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Quantitative imaging of sleep behavior in Caenorhabditis elegans and larval Drosophila melanogaster


Sleep is nearly universal among animals, yet remains poorly understood. Recent work has leveraged simple model organisms, such as Caenorhabditis elegans and Drosophila melanogaster larvae, to investigate the genetic and neural bases of sleep. However, manual methods of recording sleep behavior in these systems are labor intensive and low in throughput. To address these limitations, we developed methods for quantitative imaging of individual animals cultivated in custom microfabricated multiwell substrates, and used them to elucidate molecular mechanisms underlying sleep. Here, we describe the steps necessary to design, produce, and image these plates, as well as analyze the resulting behavioral data. We also describe approaches for experimentally manipulating sleep. Following these procedures, after ~2 h of experimental preparation, we are able to simultaneously image 24 C. elegans from the second larval stage to adult stages or 20 Drosophila larvae during the second instar life stage at a spatial resolution of 10 or 27 µm, respectively. Although this system has been optimized to measure activity and quiescence in Caenorhabditis larvae and adults and in Drosophila larvae, it can also be used to assess other behaviors over short or long periods. Moreover, with minor modifications, it can be adapted for the behavioral monitoring of a wide range of small animals.

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Data availability

All code is included in the Supplementary Data. The sample data presented in this protocol are available from the corresponding author upon reasonable request.

Additional information

Journal peer review information Nature Protocols thanks Henrik Bringmann and other anonymous reviewer(s) for their contribution to the peer review of this work.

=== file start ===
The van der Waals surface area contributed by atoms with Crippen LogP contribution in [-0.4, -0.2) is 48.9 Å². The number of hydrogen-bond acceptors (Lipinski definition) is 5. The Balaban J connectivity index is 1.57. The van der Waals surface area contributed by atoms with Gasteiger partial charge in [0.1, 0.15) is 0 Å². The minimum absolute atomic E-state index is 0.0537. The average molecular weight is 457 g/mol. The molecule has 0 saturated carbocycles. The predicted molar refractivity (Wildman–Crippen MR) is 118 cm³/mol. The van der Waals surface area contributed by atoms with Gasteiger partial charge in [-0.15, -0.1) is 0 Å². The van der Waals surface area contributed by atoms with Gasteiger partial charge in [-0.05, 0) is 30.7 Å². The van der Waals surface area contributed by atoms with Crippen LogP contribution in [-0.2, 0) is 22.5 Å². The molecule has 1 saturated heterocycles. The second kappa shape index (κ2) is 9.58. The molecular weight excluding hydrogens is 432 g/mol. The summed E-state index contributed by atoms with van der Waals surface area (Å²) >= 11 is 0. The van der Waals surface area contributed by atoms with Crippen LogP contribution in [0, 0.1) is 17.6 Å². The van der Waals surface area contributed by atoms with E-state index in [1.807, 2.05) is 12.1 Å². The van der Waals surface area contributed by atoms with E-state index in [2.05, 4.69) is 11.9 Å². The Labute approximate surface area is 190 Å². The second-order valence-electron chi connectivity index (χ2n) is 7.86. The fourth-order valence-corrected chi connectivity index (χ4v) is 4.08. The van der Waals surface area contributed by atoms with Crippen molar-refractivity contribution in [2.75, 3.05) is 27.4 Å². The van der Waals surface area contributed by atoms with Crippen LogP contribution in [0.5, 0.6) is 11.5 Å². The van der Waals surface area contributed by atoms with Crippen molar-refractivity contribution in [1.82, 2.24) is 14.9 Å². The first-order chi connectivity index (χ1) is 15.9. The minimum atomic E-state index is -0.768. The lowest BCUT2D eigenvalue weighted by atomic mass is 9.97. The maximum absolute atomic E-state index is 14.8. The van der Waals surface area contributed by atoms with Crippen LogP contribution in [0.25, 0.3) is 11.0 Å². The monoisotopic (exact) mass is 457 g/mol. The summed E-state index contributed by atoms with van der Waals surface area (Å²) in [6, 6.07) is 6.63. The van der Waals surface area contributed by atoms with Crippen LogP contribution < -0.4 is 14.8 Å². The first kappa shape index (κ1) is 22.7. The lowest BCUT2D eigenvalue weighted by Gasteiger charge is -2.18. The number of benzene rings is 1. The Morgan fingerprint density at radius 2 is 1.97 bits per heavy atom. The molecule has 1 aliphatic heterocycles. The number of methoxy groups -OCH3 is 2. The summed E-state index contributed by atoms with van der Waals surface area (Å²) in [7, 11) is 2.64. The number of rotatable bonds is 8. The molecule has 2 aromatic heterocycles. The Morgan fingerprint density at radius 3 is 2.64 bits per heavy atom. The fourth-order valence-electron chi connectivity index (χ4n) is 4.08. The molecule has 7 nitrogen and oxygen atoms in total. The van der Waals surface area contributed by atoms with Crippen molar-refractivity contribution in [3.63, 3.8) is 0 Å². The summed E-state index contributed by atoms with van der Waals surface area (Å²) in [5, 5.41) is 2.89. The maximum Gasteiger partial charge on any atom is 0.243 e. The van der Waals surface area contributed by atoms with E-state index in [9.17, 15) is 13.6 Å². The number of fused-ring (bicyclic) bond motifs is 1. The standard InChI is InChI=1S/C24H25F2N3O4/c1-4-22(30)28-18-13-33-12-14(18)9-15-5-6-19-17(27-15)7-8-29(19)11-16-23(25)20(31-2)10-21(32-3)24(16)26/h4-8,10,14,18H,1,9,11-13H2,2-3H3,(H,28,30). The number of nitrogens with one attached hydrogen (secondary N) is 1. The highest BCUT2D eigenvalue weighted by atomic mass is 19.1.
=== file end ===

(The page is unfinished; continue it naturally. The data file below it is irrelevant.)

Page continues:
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Key reference(s) using this protocol

Churgin, M. A. et al. Elife 6, e26652 (2017):

Szuperak, M. et al. Elife 7, e33220 (2018):


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We thank P. McClanahan for assistance with the method for fabrication of flat WorMotel bases and for recording the video of pharyngeal pumping in the WorMotel. This work was supported by NIH grants K08NS090461 (M.S.K.), R01NS088432 (D.M.R. and C.F.-Y.), and R01NS084835 (C.F.-Y.); the Ellison Medical Foundation (C.F.-Y.); the European Commission Horizon 2020 program (C.F.-Y.); a Burroughs Wellcome Career Award for Medical Scientists (M.S.K.); a March of Dimes Basil O’Connor Scholar Award (M.S.K.); and a Sloan Research Fellowship (M.S.K.). K. Davis is a trainee in the NIH Translational Research Training Program (T32 ES019851, PI: T. Penning, Penn CEET).

Author information

M.A.C., M.S., K.C.D., D.M.R., C.F.-Y., and M.S.K. were all involved with development of the protocol and the writing of the manuscript.

Competing interests

The authors declare no competing interests.

Correspondence to Matthew S. Kayser.